Five tepees came into view as I pulled into the parking lot of El Cosmico, a luxe bohemian hotel and campground in Marfa, Tex. The circular complex was dotted with yurts, safari tents and a rainbow of vintage trailers with names such as Battleship and ’49 Mansion, all for rent. Because the tepees were booked, I checked into a spacious safari tent with a comfortable double bed and electricity.
El Cosmico is one of Marfa’s many unique attractions. The small southwest Texas town, population about 1,700, was founded in 1883 as a railway water stop and became the seat of Presidio County two years later. A military camp established southwest of town in 1911 led to population growth and later became Fort D.A. Russell, which was decommissioned in 1946. These days, Marfa is a world-renowned art destination thanks to artist Donald Judd, who moved from New York in the 1970s when the town was in severe economic decline after boom-and-bust cycles in the cattle industry.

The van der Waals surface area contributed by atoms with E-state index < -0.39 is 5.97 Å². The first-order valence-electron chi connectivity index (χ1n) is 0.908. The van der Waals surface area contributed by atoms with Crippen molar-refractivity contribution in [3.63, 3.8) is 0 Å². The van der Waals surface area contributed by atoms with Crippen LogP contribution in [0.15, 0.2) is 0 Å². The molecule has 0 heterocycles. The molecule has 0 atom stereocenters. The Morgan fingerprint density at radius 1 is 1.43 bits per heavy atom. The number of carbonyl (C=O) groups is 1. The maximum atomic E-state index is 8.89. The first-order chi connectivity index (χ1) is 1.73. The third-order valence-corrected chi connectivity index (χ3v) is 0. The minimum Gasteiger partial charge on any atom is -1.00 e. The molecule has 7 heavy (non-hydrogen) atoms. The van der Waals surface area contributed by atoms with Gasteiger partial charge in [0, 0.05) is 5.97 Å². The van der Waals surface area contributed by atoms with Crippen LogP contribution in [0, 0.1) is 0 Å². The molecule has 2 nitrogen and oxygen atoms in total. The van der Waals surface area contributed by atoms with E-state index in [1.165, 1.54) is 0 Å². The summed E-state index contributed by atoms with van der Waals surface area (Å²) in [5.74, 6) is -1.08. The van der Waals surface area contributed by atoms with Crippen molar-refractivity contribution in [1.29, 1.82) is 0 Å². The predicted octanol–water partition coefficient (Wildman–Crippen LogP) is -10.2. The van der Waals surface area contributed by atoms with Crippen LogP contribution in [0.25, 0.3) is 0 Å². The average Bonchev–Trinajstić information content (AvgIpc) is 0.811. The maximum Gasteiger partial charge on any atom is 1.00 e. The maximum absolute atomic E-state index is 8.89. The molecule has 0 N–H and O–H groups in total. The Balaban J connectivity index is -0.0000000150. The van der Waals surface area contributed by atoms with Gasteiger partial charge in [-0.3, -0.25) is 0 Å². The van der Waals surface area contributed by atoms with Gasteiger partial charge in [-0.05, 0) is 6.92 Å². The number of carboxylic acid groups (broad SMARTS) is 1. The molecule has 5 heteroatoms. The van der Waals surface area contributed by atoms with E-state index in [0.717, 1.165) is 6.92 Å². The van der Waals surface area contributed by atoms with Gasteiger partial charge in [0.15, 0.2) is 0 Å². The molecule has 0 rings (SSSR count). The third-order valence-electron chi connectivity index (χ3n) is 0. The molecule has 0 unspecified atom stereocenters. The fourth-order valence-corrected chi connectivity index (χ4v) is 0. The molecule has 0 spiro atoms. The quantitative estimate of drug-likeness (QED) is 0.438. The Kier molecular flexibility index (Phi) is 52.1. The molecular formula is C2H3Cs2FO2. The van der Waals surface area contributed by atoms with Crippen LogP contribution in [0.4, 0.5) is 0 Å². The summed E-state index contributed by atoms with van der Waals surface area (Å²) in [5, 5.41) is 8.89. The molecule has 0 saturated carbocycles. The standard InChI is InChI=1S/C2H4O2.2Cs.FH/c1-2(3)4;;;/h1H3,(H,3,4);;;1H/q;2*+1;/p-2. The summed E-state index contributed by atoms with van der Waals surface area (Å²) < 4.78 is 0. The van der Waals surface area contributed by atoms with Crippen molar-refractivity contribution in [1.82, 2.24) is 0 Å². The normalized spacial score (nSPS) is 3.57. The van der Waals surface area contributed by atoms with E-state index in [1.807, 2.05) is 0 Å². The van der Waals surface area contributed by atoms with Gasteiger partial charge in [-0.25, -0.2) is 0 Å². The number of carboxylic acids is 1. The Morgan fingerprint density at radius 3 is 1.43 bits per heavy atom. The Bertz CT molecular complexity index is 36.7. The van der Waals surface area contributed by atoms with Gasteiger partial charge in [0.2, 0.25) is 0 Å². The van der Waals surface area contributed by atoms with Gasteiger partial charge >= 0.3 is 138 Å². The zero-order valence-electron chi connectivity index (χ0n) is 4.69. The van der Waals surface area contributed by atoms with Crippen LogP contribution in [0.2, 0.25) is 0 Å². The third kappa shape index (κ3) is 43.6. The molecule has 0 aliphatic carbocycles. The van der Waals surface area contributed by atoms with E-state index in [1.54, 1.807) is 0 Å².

Judd was inspired by the landscape — the vast openness of the nearly mile-high plain in the Chihuahuan Desert — and was able to manifest his idea to create public large-scale permanent art installations. Many people were skeptical about the long-haired hippie that liked bagpipe music and building bonfires, but he later became one of the biggest employers in town. He bought several properties, including 34 buildings and 340 acres of the decommissioned Fort D.A. Russell grounds, which became the Chinati Foundation, a world-renowned contemporary art museum, in 1987. Although Judd repurposed buildings, he largely preserved the overall structural configurations and architectural qualities.
“Marfa made Judd as much as Judd made Marfa,” says Jenny Moore, the foundation’s director. “There’s a sense out here of possibility, but also, as long as nobody’s hurting anybody else, you’re kind of able to do your own thing. And there’s a spirit … of potential that I think is one of the reasons Marfa has become what it is.”